It's not perfect, to be sure. To credit Konami with intentionally making combat obnoxiously clumsy is a stretch, and the entire scenario above could have transpired simply because I am amazingly bad at playing MGS. But it's not hard to see this was what Kojima was trying to get across. Snake's own role as the reluctant hero, elaborated in Codec conversations and storyline moments, very clearly illustrates his distaste for unnecessary killing, and Liquid Snake even goes so far as to accuse Snake of enjoying gunning down enemy soldiers, just to get a rise out of him. Kojima intentionally uses everything in MGS - from the memory card to the back of the CD case to the Dual Shock controller - with the intent of telling his story, so it would be uncharacteristically inconsistent of him to not keep that in mind while designing the gameplay itself. But MGS is still too crude to articulate any of this very well; to a certain extent, it feels like the player has no real choice quite yet.
So, from here, we proceed to Metal Gear Solid 2: Sons of Liberty, a game which managed to piss off all the newly created Metal Gear Solid fans by giving them a whiny bishounen punk kid instead of the beloved Solid Snake, and telling a story that is half spy-thriller and half love story at the same time. Perhaps the greatest improvement MGS2 had over MGS was a combat system that didn't suck; thanks to additions like a first-person combat view and localized damage, killing was easier than ever. However, we also had a new weapon at our disposal, namely, a tranquilizer gun that works on everyone, including bosses, meaning, for the first time, the player was capable of getting through the game without killing a single person. Unlike MGS, attaining the highest end-game ranking ("Big Boss") required the player kill absolutely nothing throughout the entire game.
But if MGS gave us too strong an incentive to avoid killing, MGS2 ditched the incentive altogether. Sure, hardcore Metal Gear Solid fans will most likely rise to the occasion, but the average Joe or Jane is probably not going to even bother playing through the game a second time, and will have had little to no idea they were ever supposed to avoid killing people. Where MGS may have been too heavy-handed, MGS2 wasn't nearly heavy-handed enough. The same do not kill theme was in there, but it was buried underneath a plot full of weird. It didn't do what MGS did right - that is, tie the theme directly to the game. Instead, the incentives to avoid killing were virtually irrelevant, if you don't care about rating or collecting all the dog tags.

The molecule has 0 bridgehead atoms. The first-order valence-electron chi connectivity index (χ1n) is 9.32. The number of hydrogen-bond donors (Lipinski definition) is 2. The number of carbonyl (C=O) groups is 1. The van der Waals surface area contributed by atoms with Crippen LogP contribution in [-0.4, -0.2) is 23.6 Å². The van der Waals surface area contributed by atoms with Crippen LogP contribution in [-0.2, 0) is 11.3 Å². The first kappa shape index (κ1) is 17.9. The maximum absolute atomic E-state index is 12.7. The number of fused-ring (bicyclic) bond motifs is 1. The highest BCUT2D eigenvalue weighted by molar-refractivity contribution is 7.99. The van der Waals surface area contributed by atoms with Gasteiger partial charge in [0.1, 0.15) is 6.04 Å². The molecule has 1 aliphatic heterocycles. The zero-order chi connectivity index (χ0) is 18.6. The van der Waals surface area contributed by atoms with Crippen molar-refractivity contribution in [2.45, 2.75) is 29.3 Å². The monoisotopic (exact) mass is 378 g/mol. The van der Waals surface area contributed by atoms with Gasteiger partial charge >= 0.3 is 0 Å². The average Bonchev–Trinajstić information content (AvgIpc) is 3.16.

Last comes Metal Gear Solid 3: Snake Eater. Unlike the first two, the game's balance and pacing was heavily inspired by action movies, and as such, it was perfectly reasonable to play through like Rambo. The rewards for using non-lethal means increased, though; in addition to requiring zero kills for a Big Boss rating, each of MGS3's bosses only dropped their trademark camouflage items when you knocked them out. Perhaps one of the most significant moments of the game, however, pitted you in a boss fight against a long-deceased psychic named The Sorrow, who had the supernatural ability to communicate with the dead. This haunting "fight" took place in a ghostly jungle river similar to one the player had traversed earlier, except this time Snake was forced to wade upstream, dodging bullets and encountering the ghosts of every single life he took, ranging from jungle animals he killed and ate to gruesome shadows of enemy soldiers who recount exactly how the grisly deed was done. And, despite his extensive arsenal and elaborate hand-to-hand combat training, Snake couldn't fight back - all he could do is continue upstream and do his best to dodge the ghosts of his past. This was no minor segment, either; should the player be fairly indiscriminate in his killing, it could take upwards of 20 minutes to complete.